Re: [stella] Dungeons
Subject: Re: [stella] Dungeons|
From: Glenn Saunders <cybpunks@xxxxxxxxxxxx>
Date: Tue, 24 Apr 2001 22:52:27 -0700
At 11:59 PM 4/24/2001 -0500, you wrote:
Heh, in some ways that's cheating too. You just have to draw the line
even closer. "But that's not what they intended it to do". Of course,
think of how many games wouldn't have been made if people had
restricted themselves that way.
If the game is the most important thing, you'll do whatever it takes to
make sure the game is realized.
To me, what I find intriguing is the question of what happens when you take
the 2600 and grant it all the benefits that come in an era of dirt-cheap
Remember that fighter game that was being written that featured two
flickering six-char megasprites? A game like that wouldn't have been
written back then because the genre wasn't there and you'd need too much
ROM to store the frames of animation. Now you can do it.
When Doug Neubauer was writing Solaris he felt he needed 16K. 16K was
cheap enough at the time, so he used 16K. During the 2600 era there was a
steady move from 2K to 4K to 8K to 16K to 16K with Superchip and so
on. Up through the end of the machine's lifecycle nobody wrung their
hands asking themselves philosophical questions about whether it was right
or not to use larger capacity cartridges. Are these latter games to be
dismissed, then? Games like Solaris, Radar Lock, Commie Mutants, Robot
Tank, Millipede, and others are some of the best 2600 titles that ever came
out for the system.
What is so interesting to me about the 2600 is what the additional memory
allows the stock TIA hardware to be able to do by unrolling loops and doing
other sorts of intentionally "bloaty" things that are otherwise impossible
when crunching bytes to fit into a 4K memory footprint.
Tod Frye said himself that the 2600 was mostly limited by the memory, more
specifically the RAM. The original hardware designers were only going to
put 64 bytes of RAM on the system and later changed it to 128. They also
made the mistake of not exposing the read/write and clock wires on the cart
port, otherwise I'm certain Atari would have released piggy back expander
carts and other elaborate things much earlier because it would have been a
much more straightforward process, and certainly as early as a couple years
after the 2600 came out memory prices were falling fast enough that the
2600 could have easily been released with 2K of RAM on board at the same
cost. Bear in mind that the Astrocade came out in early '78 with 4K RAM on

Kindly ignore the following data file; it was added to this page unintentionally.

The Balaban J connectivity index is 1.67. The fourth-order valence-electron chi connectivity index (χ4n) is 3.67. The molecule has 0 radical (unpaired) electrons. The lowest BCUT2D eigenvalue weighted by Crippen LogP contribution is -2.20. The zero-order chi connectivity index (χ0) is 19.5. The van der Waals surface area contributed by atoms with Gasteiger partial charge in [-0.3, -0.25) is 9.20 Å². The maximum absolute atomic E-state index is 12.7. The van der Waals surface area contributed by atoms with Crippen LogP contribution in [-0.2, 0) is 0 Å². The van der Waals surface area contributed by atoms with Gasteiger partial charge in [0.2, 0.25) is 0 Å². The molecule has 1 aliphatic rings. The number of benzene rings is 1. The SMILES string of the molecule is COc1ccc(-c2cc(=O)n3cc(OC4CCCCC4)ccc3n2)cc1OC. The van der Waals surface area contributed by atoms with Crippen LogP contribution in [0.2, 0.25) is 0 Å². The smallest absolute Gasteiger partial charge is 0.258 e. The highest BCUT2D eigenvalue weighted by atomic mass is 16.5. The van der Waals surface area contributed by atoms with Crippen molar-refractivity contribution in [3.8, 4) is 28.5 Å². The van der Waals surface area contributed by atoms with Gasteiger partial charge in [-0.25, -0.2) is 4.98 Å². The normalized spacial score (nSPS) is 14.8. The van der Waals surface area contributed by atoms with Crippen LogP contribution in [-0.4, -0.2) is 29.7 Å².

As it stands, the Supercharger is a very elegant beast in how it is able to
work at all given the above limitations, and opens up the machine to a lot
of extra creativity as is shown by the quality of the Starpath catalog.
The Supercharger is not like an FX chip because it doesn't have a processor
on board. It's not like the 32X because it doesn't natively generate video
or sounds. So it's not really as much of a "cheat" as you think. It's
more akin to the N64 ram pack.
All cart-based systems have ROM on them. Many for the 2600 and others have
RAM of one kind or another. Memory is memory. It's still the native CPU
and graphics system.
I do agree that 4K is a magic sweet spot for 2600 games where there are
just enough tradeoffs to make you aware that there were tradeoffs, but not
too many to spoil a well written game. But when you have more memory you
can go that much farther with more game depth, more colorful displays, more
frames of animation, and so on. That's not necessarily a bad thing
either. Even a 64K 2600 game is going to appear minimalistic compared to
And as for using the machine as the designers intended, even before the
2600 was released Larry Kaplan was repositioning sprites and changing color
registers in Air-Sea Battle and Al Miller was creating the first playfield
bitmap with Surround, exploiting features that Jay Miner and company never
There really are only a small handful of first generation titles that
conform to a predictable Stella coding style.
Glenn Saunders - Producer - Cyberpunks Entertainment
Personal homepage: http://www.geocities.com/Hollywood/1698
Cyberpunks Entertainment: http://cyberpunks.uni.cc
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